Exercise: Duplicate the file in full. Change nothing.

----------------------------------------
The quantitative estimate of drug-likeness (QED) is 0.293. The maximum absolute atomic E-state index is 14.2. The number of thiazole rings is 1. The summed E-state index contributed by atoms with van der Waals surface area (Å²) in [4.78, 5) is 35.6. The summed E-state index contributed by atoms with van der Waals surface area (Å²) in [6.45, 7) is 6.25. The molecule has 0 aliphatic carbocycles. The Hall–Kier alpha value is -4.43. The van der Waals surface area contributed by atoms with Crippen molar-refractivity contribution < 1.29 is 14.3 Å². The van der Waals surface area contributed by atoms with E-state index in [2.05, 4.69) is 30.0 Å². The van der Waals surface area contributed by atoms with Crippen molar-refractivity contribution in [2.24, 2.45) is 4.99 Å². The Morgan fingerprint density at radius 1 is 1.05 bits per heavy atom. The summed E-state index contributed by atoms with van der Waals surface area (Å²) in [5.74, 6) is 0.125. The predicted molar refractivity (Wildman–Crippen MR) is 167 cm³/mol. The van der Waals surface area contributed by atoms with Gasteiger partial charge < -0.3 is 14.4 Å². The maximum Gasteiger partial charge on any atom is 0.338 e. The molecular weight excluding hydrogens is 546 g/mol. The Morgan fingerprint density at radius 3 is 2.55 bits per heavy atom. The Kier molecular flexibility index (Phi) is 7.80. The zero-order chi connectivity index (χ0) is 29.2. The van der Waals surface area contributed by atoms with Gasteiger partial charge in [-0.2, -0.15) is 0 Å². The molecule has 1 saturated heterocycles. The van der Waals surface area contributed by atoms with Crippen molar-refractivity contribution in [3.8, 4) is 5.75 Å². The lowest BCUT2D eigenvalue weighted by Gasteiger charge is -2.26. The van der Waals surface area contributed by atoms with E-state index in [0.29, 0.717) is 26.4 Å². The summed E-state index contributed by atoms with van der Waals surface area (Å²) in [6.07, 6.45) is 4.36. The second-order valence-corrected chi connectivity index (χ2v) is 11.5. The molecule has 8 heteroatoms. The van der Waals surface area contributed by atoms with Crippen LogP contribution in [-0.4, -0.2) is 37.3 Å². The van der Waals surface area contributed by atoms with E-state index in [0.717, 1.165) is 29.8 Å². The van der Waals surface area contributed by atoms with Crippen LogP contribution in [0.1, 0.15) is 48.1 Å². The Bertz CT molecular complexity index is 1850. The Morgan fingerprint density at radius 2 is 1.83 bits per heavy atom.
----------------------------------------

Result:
The quantitative estimate of drug-likeness (QED) is 0.293. The maximum absolute atomic E-state index is 14.2. The number of thiazole rings is 1. The summed E-state index contributed by atoms with van der Waals surface area (Å²) in [4.78, 5) is 35.6. The summed E-state index contributed by atoms with van der Waals surface area (Å²) in [6.45, 7) is 6.25. The molecule has 0 aliphatic carbocycles. The Hall–Kier alpha value is -4.43. The van der Waals surface area contributed by atoms with Crippen molar-refractivity contribution < 1.29 is 14.3 Å². The van der Waals surface area contributed by atoms with E-state index in [2.05, 4.69) is 30.0 Å². The van der Waals surface area contributed by atoms with Crippen molar-refractivity contribution in [2.24, 2.45) is 4.99 Å². The Morgan fingerprint density at radius 1 is 1.05 bits per heavy atom. The summed E-state index contributed by atoms with van der Waals surface area (Å²) in [5.74, 6) is 0.125. The predicted molar refractivity (Wildman–Crippen MR) is 167 cm³/mol. The van der Waals surface area contributed by atoms with Gasteiger partial charge < -0.3 is 14.4 Å². The maximum Gasteiger partial charge on any atom is 0.338 e. The molecular weight excluding hydrogens is 546 g/mol. The Morgan fingerprint density at radius 3 is 2.55 bits per heavy atom. The Kier molecular flexibility index (Phi) is 7.80. The zero-order chi connectivity index (χ0) is 29.2. The van der Waals surface area contributed by atoms with Gasteiger partial charge in [-0.2, -0.15) is 0 Å². The molecule has 1 saturated heterocycles. The van der Waals surface area contributed by atoms with Crippen molar-refractivity contribution in [3.8, 4) is 5.75 Å². The lowest BCUT2D eigenvalue weighted by Gasteiger charge is -2.26. The van der Waals surface area contributed by atoms with E-state index in [0.29, 0.717) is 26.4 Å². The summed E-state index contributed by atoms with van der Waals surface area (Å²) in [6.07, 6.45) is 4.36. The second-order valence-corrected chi connectivity index (χ2v) is 11.5. The molecule has 8 heteroatoms. The van der Waals surface area contributed by atoms with Crippen LogP contribution in [-0.4, -0.2) is 37.3 Å². The van der Waals surface area contributed by atoms with E-state index in [0.717, 1.165) is 29.8 Å². The van der Waals surface area contributed by atoms with Crippen LogP contribution in [0.1, 0.15) is 48.1 Å². The Bertz CT molecular complexity index is 1850. The Morgan fingerprint density at radius 2 is 1.83 bits per heavy atom.